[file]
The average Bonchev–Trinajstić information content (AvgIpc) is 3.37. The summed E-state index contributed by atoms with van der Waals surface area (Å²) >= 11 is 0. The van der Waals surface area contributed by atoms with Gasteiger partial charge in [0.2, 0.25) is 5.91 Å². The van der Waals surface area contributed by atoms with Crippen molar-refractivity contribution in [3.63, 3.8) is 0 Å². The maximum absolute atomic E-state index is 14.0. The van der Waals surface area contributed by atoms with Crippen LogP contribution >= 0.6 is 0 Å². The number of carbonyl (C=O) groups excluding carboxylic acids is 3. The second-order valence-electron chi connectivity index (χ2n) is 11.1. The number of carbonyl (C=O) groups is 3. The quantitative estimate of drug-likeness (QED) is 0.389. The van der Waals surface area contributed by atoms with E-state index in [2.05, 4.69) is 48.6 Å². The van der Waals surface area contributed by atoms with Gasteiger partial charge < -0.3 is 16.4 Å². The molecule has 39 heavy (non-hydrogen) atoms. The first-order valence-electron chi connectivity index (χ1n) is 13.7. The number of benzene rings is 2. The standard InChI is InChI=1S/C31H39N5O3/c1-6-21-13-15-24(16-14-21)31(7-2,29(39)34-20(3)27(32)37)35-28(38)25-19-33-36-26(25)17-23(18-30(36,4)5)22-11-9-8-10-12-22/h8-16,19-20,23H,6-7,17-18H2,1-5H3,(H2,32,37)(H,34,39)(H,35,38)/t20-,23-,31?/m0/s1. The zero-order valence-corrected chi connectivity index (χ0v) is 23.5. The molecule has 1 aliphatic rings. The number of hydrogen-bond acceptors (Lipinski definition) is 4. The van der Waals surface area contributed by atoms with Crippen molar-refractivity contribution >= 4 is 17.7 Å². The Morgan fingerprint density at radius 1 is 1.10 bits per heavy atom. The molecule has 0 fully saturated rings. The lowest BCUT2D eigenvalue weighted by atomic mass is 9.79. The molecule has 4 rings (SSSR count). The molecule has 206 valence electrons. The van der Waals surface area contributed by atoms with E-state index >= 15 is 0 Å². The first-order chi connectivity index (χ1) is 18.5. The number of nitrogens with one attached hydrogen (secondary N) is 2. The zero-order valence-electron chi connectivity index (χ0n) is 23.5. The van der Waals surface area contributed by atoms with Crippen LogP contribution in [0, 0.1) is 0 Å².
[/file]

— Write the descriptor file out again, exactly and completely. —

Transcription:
The average Bonchev–Trinajstić information content (AvgIpc) is 3.37. The summed E-state index contributed by atoms with van der Waals surface area (Å²) >= 11 is 0. The van der Waals surface area contributed by atoms with Gasteiger partial charge in [0.2, 0.25) is 5.91 Å². The van der Waals surface area contributed by atoms with Crippen molar-refractivity contribution in [3.63, 3.8) is 0 Å². The maximum absolute atomic E-state index is 14.0. The van der Waals surface area contributed by atoms with Crippen LogP contribution >= 0.6 is 0 Å². The number of carbonyl (C=O) groups excluding carboxylic acids is 3. The second-order valence-electron chi connectivity index (χ2n) is 11.1. The number of carbonyl (C=O) groups is 3. The quantitative estimate of drug-likeness (QED) is 0.389. The van der Waals surface area contributed by atoms with E-state index in [2.05, 4.69) is 48.6 Å². The van der Waals surface area contributed by atoms with Gasteiger partial charge < -0.3 is 16.4 Å². The molecule has 39 heavy (non-hydrogen) atoms. The first-order valence-electron chi connectivity index (χ1n) is 13.7. The number of benzene rings is 2. The standard InChI is InChI=1S/C31H39N5O3/c1-6-21-13-15-24(16-14-21)31(7-2,29(39)34-20(3)27(32)37)35-28(38)25-19-33-36-26(25)17-23(18-30(36,4)5)22-11-9-8-10-12-22/h8-16,19-20,23H,6-7,17-18H2,1-5H3,(H2,32,37)(H,34,39)(H,35,38)/t20-,23-,31?/m0/s1. The zero-order valence-corrected chi connectivity index (χ0v) is 23.5. The molecule has 1 aliphatic rings. The number of hydrogen-bond acceptors (Lipinski definition) is 4. The van der Waals surface area contributed by atoms with Crippen molar-refractivity contribution >= 4 is 17.7 Å². The Morgan fingerprint density at radius 1 is 1.10 bits per heavy atom. The molecule has 0 fully saturated rings. The lowest BCUT2D eigenvalue weighted by atomic mass is 9.79. The molecule has 4 rings (SSSR count). The molecule has 206 valence electrons. The van der Waals surface area contributed by atoms with E-state index >= 15 is 0 Å². The first-order chi connectivity index (χ1) is 18.5. The number of nitrogens with one attached hydrogen (secondary N) is 2. The zero-order valence-electron chi connectivity index (χ0n) is 23.5. The van der Waals surface area contributed by atoms with Crippen LogP contribution in [0, 0.1) is 0 Å².